Who’s in and who’s out in Spain

A New History of Spanish Writing
November 17, 2000

The recent revolution in criticism called into question the writing of literary history. How could one write the history of literature if literature itself refused definition beyond that of just a text with no special force that could be measured objectively? Then there were the issues of taste, judgement, elitism, subjectivity, and power that, according to critics, larded such stalwart histories as those by George Ticknor, or Angel del Río. If the canon itself was under attack, how could its history escape detractors?

Michael Thompson et al unpack the title. New writing, they say in their preface , will avoid a cumbersome rehearsal of caveats and redefinitions. High and low are treated with a neutral tone: Juan Benet and Carmen Martín Gaite settle comfortably alongside a discussion of graffiti and comic books. Arrangement of material here is by theme, not chronology: power, family, a sense of reality, sexual pleasure, gay and lesbian writers. This means that a book or an author can make more than one appearance: Camilo José Cela in family and realism; Antonio Buero Vallejo in silence and a sense of reality. The effect of spreading out the impact of an author and of providing a strong sense of context is valuable, because the period covered includes a fascist dictatorship, transition into democracy and the development of a capitalist economy.

One expects in such an approach the resurrection of certain neglected figures but , surprisingly, in the case of Spain that means the recovery of such fascist apologists as José María Pemán, or the unabashed traditional playwright José María Rodríguez Méndez. It says a great deal about the power of liberalism that these are names hardly known in Spain or abroad.

The avoidance of value judgements seems more objective than it really is, for the inclusion or exclusion of an author is a normative act. The considerable space devoted to Ramón Sender’s novels tends to level him with Miguel Delibes, whose range of interests, willingness to take risks, and compassion put him in a class by himself in th is period of Spanish writing. Frequently, bestseller lists or critical reception seem to authorise a text and, if this is the case, why does a bestseller such as Javier Mari as deserve only a sentence noting that he is the producer of extremely writerly texts? Or Arturo Pérez Reverte, whose intelligence and monetary success built on Jorge Luis Borges and Umberto Eco, earns him dismissal as the author of self-conscious historical thrillers?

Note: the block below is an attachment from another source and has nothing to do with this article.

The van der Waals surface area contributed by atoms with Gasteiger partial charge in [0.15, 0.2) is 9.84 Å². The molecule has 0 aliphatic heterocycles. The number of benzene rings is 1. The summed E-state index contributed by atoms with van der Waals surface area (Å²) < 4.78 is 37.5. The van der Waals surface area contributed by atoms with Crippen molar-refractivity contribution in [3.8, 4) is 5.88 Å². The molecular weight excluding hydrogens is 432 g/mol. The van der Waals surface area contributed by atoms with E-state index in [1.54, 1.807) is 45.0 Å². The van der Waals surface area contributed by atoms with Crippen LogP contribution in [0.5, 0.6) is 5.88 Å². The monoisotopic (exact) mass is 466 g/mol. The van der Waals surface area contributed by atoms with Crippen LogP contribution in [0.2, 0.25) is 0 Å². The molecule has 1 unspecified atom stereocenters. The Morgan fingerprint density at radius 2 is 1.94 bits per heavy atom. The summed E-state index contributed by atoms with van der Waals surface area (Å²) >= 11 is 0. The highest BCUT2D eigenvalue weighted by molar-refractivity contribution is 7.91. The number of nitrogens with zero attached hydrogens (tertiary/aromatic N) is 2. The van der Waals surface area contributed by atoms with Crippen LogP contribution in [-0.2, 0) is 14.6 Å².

Questions of omission and focus arise in the analysis of any anthology or history, and presence and absence help to characteri s e the work under review. Poetry seems difficult to handle, especially when it passes beyond the politically committed verse of Victoriano Crémer. Did Animal de fondo (1948) by Juan Ramón Jiménez really have any effect in Spain? Except for Gerardo Diego, who understood it? Gloria Fuertes comes across better than Carlos Bouso ño , who is tagged as the “word-refining poet par excellence”.  And Mar í a Victoria Atencia is entirely overlooked. Poetry does not respond, thank goodness, to such heavy phrases as “male-coded discourses of objectivity” , or “authoritative hegemonic accounts of truth”. 

This book is about power and rhetoric, and it does extremely well in those texts in which the theme is up front: Cela, Delibes, Luis Martin-Santos, José Ruibal. From the viewpoint of what has been 60 years of Spanish writing, one of the saddest sentences is: “the discourse of resistance may in itself be complicit in reproducing the dominant order”.

Howard Young is professor of romance languages, Pomona College, Claremont, California, United States.

A New History of Spanish Writing

Author - Chris Perriam, Michael Thompson, Susan Frenk, Vanessa Knights
ISBN - 019 871516 1 and 871517 X
Publisher - Oxford University Press
Price - £40.00 and £14.99
Pages - 241

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